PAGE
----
Many mariners were vacationing in the Caribbean when the pandemic struck and were turned away from the ports of other countries.
- The US Virgin Islands are dealing with an influx of yachters who haven't been able to dock in other Caribbean islands.
- As The New York Times' Emily Palmer reported, the territory typically has about 270 boats that dock each year. That number has recently swelled to as many as 600 boats at once.
- Those who are on their boats are only allowed to come ashore for essential supplies, and they have to travel to dump their waste.
- The US Virgin Islands have been under a stay-at-home order since late March and are expected to hit their peak in coronavirus cases next month.
- The islands are the latest place in the United States that are dealing with an influx of visitors whose sheer numbers threaten to strain local resources.
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The US Virgin Islands are one of the few territories in the Caribbean currently not turning away boaters. As a result, yachts have been flocking to their ports in record numbers.
The New York Times' Emily Palmer reported that as many as 600 boats have been seen in the territory's waters at a time, nearly 400 more than is typical for this time of year.
Many mariners interviewed by Palmer were vacationing in the Caribbean when the pandemic struck and were turned away from the ports of other countries. The US Virgin Islands, which are an American territory and have a population of just over 100,00, consists of four islands: St. Croix, St. Thomas, St. John, and Water Island. The islands' government can't completely close the ports or airports because doing so would stop food and medical imports from making their way in.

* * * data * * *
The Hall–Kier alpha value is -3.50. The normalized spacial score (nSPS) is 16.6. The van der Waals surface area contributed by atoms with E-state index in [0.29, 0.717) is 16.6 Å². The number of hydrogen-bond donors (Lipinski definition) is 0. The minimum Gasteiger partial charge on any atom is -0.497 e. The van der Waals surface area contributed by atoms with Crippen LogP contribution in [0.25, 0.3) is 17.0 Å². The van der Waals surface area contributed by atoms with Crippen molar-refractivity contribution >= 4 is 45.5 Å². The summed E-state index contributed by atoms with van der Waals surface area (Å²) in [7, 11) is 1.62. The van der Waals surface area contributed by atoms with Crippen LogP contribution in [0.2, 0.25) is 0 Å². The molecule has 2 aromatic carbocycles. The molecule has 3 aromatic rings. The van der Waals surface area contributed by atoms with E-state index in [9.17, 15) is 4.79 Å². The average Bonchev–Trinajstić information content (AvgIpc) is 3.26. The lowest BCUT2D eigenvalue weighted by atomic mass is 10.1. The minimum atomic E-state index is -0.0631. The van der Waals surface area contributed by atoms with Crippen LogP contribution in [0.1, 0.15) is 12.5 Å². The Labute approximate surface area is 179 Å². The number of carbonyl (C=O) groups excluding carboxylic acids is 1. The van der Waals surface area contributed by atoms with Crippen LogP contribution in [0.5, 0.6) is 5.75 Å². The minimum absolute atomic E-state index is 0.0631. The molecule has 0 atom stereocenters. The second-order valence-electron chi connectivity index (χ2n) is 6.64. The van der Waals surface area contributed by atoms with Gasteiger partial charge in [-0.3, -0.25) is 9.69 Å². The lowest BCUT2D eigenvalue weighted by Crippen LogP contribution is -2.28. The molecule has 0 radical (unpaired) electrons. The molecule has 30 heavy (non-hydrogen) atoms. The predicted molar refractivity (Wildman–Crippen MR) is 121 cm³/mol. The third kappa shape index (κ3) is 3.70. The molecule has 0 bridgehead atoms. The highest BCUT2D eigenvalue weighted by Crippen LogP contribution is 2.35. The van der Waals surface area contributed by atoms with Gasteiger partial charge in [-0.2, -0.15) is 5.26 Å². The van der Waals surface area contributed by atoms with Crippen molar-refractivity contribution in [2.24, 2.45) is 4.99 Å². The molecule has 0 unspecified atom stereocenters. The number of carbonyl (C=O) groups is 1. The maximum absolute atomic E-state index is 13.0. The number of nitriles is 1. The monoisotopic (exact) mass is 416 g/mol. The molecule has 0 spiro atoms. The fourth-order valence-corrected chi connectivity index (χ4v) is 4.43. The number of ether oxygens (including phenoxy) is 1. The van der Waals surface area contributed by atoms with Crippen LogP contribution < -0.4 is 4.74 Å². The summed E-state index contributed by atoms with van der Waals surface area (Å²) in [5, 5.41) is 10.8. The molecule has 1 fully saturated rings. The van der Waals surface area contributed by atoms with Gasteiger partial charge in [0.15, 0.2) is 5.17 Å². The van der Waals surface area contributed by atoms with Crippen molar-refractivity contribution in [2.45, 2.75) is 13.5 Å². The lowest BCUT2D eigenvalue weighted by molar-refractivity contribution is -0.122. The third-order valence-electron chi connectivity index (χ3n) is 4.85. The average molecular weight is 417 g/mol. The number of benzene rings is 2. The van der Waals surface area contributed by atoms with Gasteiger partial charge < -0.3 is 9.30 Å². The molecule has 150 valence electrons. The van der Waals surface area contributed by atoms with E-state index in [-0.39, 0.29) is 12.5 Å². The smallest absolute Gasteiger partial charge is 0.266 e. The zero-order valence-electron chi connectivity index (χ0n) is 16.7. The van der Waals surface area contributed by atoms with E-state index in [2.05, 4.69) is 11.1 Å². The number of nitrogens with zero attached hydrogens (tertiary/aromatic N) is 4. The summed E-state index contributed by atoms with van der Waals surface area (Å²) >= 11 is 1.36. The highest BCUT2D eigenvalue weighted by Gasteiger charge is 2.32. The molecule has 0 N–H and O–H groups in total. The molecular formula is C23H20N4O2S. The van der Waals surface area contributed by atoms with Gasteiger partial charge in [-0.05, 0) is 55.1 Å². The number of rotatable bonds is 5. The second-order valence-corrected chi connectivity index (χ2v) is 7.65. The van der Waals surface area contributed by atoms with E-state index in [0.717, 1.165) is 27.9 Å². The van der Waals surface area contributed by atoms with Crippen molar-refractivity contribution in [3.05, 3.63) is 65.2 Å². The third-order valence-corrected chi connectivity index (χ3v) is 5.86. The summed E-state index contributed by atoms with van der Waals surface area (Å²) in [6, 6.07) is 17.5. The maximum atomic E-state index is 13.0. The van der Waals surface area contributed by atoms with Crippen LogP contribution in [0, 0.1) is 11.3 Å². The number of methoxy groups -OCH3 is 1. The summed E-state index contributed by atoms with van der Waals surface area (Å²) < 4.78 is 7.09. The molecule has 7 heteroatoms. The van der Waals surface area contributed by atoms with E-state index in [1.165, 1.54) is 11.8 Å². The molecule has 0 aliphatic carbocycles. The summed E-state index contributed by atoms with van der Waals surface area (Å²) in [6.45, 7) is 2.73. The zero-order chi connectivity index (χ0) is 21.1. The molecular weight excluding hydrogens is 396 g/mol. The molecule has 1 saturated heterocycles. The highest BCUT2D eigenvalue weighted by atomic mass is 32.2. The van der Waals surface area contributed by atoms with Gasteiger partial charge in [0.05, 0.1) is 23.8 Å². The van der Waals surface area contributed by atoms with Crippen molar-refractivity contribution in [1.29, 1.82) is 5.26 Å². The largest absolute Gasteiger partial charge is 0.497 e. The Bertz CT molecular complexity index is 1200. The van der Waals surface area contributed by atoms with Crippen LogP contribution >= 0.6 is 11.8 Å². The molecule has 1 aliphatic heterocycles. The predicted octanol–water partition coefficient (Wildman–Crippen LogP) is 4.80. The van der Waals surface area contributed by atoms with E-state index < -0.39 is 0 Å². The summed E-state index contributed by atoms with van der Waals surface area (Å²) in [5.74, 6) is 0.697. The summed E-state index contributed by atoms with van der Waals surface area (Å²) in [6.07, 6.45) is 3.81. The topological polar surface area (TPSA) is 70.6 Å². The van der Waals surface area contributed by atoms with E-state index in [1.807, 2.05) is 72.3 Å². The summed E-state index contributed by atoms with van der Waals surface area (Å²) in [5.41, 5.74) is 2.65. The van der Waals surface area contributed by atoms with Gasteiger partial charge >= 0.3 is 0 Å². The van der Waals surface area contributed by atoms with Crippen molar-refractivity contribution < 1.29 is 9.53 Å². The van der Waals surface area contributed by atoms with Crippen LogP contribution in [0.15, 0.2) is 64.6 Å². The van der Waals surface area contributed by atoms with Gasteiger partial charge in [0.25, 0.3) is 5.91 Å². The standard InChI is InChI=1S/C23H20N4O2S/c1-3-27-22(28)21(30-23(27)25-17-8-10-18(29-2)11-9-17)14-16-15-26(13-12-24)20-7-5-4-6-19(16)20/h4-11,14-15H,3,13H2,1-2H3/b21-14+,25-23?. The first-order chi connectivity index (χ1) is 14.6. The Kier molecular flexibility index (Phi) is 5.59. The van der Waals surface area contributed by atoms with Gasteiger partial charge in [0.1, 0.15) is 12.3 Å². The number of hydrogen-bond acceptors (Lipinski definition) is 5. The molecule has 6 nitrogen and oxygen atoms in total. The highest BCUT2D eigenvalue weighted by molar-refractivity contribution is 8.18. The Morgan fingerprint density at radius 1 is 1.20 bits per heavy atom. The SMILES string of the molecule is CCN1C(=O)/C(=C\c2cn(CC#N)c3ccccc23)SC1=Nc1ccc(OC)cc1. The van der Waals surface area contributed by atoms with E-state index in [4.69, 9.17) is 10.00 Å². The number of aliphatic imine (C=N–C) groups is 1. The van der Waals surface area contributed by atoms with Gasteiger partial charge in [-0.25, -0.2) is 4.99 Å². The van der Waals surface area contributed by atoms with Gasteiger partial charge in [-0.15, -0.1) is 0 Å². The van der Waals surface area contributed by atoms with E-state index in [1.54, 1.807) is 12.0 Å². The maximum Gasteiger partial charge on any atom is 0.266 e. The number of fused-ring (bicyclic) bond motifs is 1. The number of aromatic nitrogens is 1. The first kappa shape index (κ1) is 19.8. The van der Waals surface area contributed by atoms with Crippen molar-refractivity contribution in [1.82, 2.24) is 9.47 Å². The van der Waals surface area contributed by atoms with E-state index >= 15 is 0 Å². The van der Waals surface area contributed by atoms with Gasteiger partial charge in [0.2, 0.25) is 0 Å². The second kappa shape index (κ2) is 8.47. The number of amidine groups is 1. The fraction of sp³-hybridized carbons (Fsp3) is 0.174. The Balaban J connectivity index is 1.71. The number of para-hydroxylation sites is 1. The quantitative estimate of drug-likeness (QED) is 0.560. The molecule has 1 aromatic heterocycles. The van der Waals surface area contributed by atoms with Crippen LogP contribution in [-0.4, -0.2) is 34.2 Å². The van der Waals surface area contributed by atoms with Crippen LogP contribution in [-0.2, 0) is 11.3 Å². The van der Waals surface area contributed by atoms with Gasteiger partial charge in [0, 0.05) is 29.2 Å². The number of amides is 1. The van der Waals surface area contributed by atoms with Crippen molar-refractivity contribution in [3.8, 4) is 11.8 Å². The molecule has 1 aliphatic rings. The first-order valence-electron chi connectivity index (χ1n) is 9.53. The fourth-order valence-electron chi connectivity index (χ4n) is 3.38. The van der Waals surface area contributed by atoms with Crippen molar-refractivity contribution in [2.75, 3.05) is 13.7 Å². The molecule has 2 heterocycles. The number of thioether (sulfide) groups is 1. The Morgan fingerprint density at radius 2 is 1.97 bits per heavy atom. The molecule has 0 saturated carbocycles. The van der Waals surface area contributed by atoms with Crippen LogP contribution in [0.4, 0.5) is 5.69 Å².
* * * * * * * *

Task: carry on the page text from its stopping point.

The islands are also not adequately equipped to handle a massive coronavirus outbreak. The territory has been dealing with the coronavirus since March and had 51 confirmed cases of the virus by mid-April. On March 13, Gov. Albert Bryan Jr. declared a state of emergency for the islands. He issued a stay-at-home mandate on March 23.
Because of these restrictions, mariners have to stay on their boats and are only allowed on to the islands to pick up essential supplies. The island of St. John does not have a pump-out station, so boaters have to travel out to sea to get rid of their waste in a disposal.
As The Times reported, boats parked near the Virgin Islands National Park, in particular, are dealing with an overflow of trash as garbage collection in the park has ceased. The park has allowed select residents to help with the collection of garbage as well as grocery delivery.
Nate Fletcher, owner of Blue Line Yacht Charters, told the Times he is using his boat to collect trash twice a week from mariners at sea. He is charging $5 a bag, and it's helping him pay his bills.
The Hamptons, Sedona, and Jackson Hole are also adapting to an influx of visitors
The situation in the US Virgin Islands is similar to the one in many parts of mainland America.
Popular vacation spots across the country are dealing with an influx of people, the sheer numbers of which are creating a strain on local resources. Business Insider previously reported that city dwellers who flocked to the Hamptons have caused rental prices to soar. Local grocery stores have reported food shortages.
In Sedona, Arizona, out-of-towners are crowding campgrounds and hiking trails, prompting the mayor to ask tourists to "stay away." Meanwhile, on the island of Nantucket, officials are worried about people fleeing big cities and taking shelter in their second homes on the island during the pandemic. The island, which has been described as a medical desert, has only 14 hospital beds.